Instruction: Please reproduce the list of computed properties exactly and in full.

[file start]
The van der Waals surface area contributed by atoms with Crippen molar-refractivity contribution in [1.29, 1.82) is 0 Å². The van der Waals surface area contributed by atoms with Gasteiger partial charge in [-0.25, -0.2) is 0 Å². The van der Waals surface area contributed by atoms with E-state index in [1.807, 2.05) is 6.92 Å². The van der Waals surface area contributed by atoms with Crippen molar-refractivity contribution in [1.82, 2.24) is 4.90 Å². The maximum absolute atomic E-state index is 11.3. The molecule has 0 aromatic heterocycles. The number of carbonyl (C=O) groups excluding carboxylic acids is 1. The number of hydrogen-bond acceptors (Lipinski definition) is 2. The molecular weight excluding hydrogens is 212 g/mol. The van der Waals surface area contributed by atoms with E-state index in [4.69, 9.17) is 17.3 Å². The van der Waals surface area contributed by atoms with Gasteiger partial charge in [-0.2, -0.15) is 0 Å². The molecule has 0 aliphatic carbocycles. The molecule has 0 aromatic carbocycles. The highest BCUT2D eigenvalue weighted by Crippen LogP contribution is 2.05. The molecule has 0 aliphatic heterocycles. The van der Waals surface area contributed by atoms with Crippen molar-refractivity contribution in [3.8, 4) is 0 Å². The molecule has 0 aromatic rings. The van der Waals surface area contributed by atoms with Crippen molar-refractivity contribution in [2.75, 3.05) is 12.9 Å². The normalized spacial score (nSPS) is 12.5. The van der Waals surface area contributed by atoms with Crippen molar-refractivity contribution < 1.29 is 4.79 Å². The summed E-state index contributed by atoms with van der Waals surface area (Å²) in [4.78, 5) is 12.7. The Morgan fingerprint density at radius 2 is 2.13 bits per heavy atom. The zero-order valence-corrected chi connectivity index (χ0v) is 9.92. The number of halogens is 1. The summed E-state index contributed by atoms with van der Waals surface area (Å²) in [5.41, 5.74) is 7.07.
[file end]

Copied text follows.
The van der Waals surface area contributed by atoms with Crippen molar-refractivity contribution in [1.29, 1.82) is 0 Å². The van der Waals surface area contributed by atoms with Gasteiger partial charge in [-0.25, -0.2) is 0 Å². The van der Waals surface area contributed by atoms with E-state index in [1.807, 2.05) is 6.92 Å². The van der Waals surface area contributed by atoms with Crippen molar-refractivity contribution in [1.82, 2.24) is 4.90 Å². The maximum absolute atomic E-state index is 11.3. The molecule has 0 aromatic heterocycles. The number of carbonyl (C=O) groups excluding carboxylic acids is 1. The number of hydrogen-bond acceptors (Lipinski definition) is 2. The molecular weight excluding hydrogens is 212 g/mol. The van der Waals surface area contributed by atoms with E-state index in [4.69, 9.17) is 17.3 Å². The van der Waals surface area contributed by atoms with Gasteiger partial charge in [-0.2, -0.15) is 0 Å². The molecule has 0 aliphatic carbocycles. The molecule has 0 aromatic carbocycles. The highest BCUT2D eigenvalue weighted by Crippen LogP contribution is 2.05. The molecule has 0 aliphatic heterocycles. The van der Waals surface area contributed by atoms with Crippen molar-refractivity contribution in [3.8, 4) is 0 Å². The molecule has 0 aromatic rings. The van der Waals surface area contributed by atoms with Crippen molar-refractivity contribution in [2.75, 3.05) is 12.9 Å². The normalized spacial score (nSPS) is 12.5. The van der Waals surface area contributed by atoms with Crippen molar-refractivity contribution < 1.29 is 4.79 Å². The summed E-state index contributed by atoms with van der Waals surface area (Å²) in [4.78, 5) is 12.7. The Morgan fingerprint density at radius 2 is 2.13 bits per heavy atom. The zero-order valence-corrected chi connectivity index (χ0v) is 9.92. The number of halogens is 1. The summed E-state index contributed by atoms with van der Waals surface area (Å²) in [5.41, 5.74) is 7.07.